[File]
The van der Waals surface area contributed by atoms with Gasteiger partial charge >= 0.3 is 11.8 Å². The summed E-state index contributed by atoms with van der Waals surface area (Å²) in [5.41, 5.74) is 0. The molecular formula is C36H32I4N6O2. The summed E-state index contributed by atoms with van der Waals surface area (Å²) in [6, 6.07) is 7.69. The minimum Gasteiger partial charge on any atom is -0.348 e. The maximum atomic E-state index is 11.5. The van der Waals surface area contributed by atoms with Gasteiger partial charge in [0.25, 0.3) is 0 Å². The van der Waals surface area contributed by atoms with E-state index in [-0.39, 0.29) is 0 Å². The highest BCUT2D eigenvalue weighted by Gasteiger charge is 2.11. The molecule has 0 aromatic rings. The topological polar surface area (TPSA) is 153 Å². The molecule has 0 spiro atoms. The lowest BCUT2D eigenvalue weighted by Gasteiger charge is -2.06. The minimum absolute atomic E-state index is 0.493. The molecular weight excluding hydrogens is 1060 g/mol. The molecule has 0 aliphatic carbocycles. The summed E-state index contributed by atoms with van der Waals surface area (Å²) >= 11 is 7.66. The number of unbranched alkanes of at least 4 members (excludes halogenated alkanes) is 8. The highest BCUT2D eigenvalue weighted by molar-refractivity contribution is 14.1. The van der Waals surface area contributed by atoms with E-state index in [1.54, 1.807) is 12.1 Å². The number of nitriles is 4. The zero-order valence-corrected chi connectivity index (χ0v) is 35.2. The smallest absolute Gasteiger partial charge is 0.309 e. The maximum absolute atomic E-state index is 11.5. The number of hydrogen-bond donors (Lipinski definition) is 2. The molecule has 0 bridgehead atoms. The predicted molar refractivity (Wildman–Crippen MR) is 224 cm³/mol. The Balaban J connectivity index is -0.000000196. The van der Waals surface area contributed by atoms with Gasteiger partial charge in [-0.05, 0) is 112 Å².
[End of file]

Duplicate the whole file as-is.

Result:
The van der Waals surface area contributed by atoms with Gasteiger partial charge >= 0.3 is 11.8 Å². The summed E-state index contributed by atoms with van der Waals surface area (Å²) in [5.41, 5.74) is 0. The molecular formula is C36H32I4N6O2. The summed E-state index contributed by atoms with van der Waals surface area (Å²) in [6, 6.07) is 7.69. The minimum Gasteiger partial charge on any atom is -0.348 e. The maximum atomic E-state index is 11.5. The van der Waals surface area contributed by atoms with Gasteiger partial charge in [0.25, 0.3) is 0 Å². The van der Waals surface area contributed by atoms with E-state index in [-0.39, 0.29) is 0 Å². The highest BCUT2D eigenvalue weighted by Gasteiger charge is 2.11. The molecule has 0 aromatic rings. The topological polar surface area (TPSA) is 153 Å². The molecule has 0 spiro atoms. The lowest BCUT2D eigenvalue weighted by Gasteiger charge is -2.06. The minimum absolute atomic E-state index is 0.493. The molecular weight excluding hydrogens is 1060 g/mol. The molecule has 0 aliphatic carbocycles. The summed E-state index contributed by atoms with van der Waals surface area (Å²) >= 11 is 7.66. The number of unbranched alkanes of at least 4 members (excludes halogenated alkanes) is 8. The highest BCUT2D eigenvalue weighted by molar-refractivity contribution is 14.1. The van der Waals surface area contributed by atoms with E-state index in [1.54, 1.807) is 12.1 Å². The number of nitriles is 4. The zero-order valence-corrected chi connectivity index (χ0v) is 35.2. The smallest absolute Gasteiger partial charge is 0.309 e. The maximum absolute atomic E-state index is 11.5. The number of hydrogen-bond donors (Lipinski definition) is 2. The molecule has 0 bridgehead atoms. The predicted molar refractivity (Wildman–Crippen MR) is 224 cm³/mol. The Balaban J connectivity index is -0.000000196. The van der Waals surface area contributed by atoms with Gasteiger partial charge in [-0.05, 0) is 112 Å².